Because of these requests, Rising Sun has been working on an agreement with Southern States to extend service along Route 273 to Wilson Road to get those 14 homes off bottled water once and for all. Depending on USDA funding, Rising Sun officials see a potential groundbreaking on water line to reach those properties by the end of 2019.

As a result, Rising Sun is looking to annex parcels of land east along Route 273. That would provide those properties a lower cost of service than those receiving it outside town limits, if they choose to annex into Rising Sun, Boneberger said.

Rising Sun would give growth priority out to the east, and then to properties in the north, following with those in the south. Request from the north include smaller businesses while those in the south including Rising Sun Elementary School, West Nottingham Academy and Hunter’s Sale Barn.

The town’s growth areas in the north and south could also open possibilities for annexation, according to Rising Sun officials. Bonenberger compared Rising Sun’s intent to what North East and Elkton have done to serve out-of-town customers.

Rising Sun’s growth plan is consistent with the town’s 2005 comprehensive plan and the county’s 2010 comprehensive plan, which marks the surrounding area as future service areas within six or more years, he added.

County’s plans at odds

In sharp contrast with the plans Rising Sun was showing the council, the county’s proposed master water and sewer plan shows slight growth within the next two years to properties surrounding Stevens Road, and south along Pierce Road down to Route 274. The county earmarks large swaths of land around U.S. Route 1 and on the west side of Route 274 for water service within three years; land on the east side of Pierce Road following Route 274 within six years and land west of town limits within a decade.

County Executive Alan McCarthy’s administration issued the county’s water and sewer plan in November 2018. It states that Rising Sun is targeting a daily demand ranging from 250,000 to 750,000 gallons per day, and notes that as the town’s water customer increase over years, it will trigger the need of a second 500,000 gallon water storage tank on the north side of town to meet system pressure plans.

Marion said he’s not sure how county officials did not know the town was securing 1 million gallons per day, since he sent documentation to the administration when Rising Sun filed paperwork with the Susquehanna River Basin Commission in 2016 “to supply bulk water up to 1.8 million gallons per day.”

That letter, Marion added, also requests a meeting with McCarthy to discuss the framework of the partnership that would extend town water and sewer beyond town limits.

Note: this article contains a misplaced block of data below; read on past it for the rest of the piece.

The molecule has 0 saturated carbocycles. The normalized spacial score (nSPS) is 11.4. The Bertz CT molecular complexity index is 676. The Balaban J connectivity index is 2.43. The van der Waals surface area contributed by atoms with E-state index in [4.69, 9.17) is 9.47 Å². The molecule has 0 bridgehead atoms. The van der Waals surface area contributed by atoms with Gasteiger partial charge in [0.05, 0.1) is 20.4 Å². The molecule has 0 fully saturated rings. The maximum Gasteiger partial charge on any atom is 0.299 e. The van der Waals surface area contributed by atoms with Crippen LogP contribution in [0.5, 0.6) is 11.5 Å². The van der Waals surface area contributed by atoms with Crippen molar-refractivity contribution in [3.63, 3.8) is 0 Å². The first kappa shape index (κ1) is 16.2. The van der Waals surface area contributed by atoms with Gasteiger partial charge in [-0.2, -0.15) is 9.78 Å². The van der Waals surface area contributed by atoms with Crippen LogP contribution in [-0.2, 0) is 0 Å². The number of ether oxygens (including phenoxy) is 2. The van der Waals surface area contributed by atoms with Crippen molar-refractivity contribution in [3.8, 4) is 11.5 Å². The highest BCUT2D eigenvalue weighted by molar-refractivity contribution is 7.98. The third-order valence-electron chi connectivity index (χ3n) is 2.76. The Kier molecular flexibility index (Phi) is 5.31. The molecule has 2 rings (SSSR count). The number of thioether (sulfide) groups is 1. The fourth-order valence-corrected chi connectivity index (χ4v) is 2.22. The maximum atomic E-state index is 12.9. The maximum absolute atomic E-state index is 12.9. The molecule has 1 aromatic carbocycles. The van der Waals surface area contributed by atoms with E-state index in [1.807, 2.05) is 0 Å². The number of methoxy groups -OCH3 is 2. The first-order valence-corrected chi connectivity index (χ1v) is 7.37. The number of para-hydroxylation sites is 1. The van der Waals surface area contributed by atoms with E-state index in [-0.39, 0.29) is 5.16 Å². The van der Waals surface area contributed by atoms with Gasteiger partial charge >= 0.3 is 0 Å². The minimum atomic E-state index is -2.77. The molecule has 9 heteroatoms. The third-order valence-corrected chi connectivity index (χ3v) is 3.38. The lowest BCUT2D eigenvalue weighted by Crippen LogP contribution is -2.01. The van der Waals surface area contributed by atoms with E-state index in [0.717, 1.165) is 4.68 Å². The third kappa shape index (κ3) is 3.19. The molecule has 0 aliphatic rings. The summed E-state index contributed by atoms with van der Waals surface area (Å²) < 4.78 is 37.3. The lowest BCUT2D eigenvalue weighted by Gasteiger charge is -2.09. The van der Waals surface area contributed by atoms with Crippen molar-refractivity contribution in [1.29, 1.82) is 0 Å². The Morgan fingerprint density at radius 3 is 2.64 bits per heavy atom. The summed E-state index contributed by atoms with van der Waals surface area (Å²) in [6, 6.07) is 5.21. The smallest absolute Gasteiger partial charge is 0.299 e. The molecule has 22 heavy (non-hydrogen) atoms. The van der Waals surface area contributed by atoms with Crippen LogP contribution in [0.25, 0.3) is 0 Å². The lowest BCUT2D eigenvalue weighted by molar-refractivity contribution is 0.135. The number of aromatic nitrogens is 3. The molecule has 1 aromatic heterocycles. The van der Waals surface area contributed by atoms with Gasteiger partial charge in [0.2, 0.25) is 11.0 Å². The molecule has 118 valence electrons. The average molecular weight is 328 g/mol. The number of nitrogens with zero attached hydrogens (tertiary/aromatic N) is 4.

Council President Bob Meffley was aware that this disagreement had been brewing for a while, and requested that Rising Sun officials come before the council as a way to bring both parties together.

“In a way, I wanted to get it all out there and hopefully the administration and Rising Sun can come together and work this out,” Meffley told the Whig. “I worry about the ability of Rising Sun to develop. In the past, they said they had up to 1 million gallons per day, and in the presentation it was 1 million gallons per day. I don’t know exactly where they are. But I do know their plans conflict with the Rural Legacy Program and they need to sit down with the administration and come to a solution.”

Compromise in doubt

The county council is set to vote the 2018 master water and sewer plan on March 19. If the council approves the document, the plan will be sent to the Maryland Department of the Environment, which has 60 days to review and approve it. Meffley said that he would be willing to postpone the council’s vote if it appeared that the town and county administration appeared to be close to a compromise.

That compromise does not appear to be forthcoming. County Director of Administration Al Wein issued a statement Thursday on behalf of McCarthy’s office, stating that Rising Sun’s contemplated expansion of service “is not consistent with the goals and objectives” of the county’s comprehensive plan or the master water and sewer plan. The statement reiterates that the area surrounding the town is in the RCD, which only permits water and sewer when there is a demonstrated threat to public health.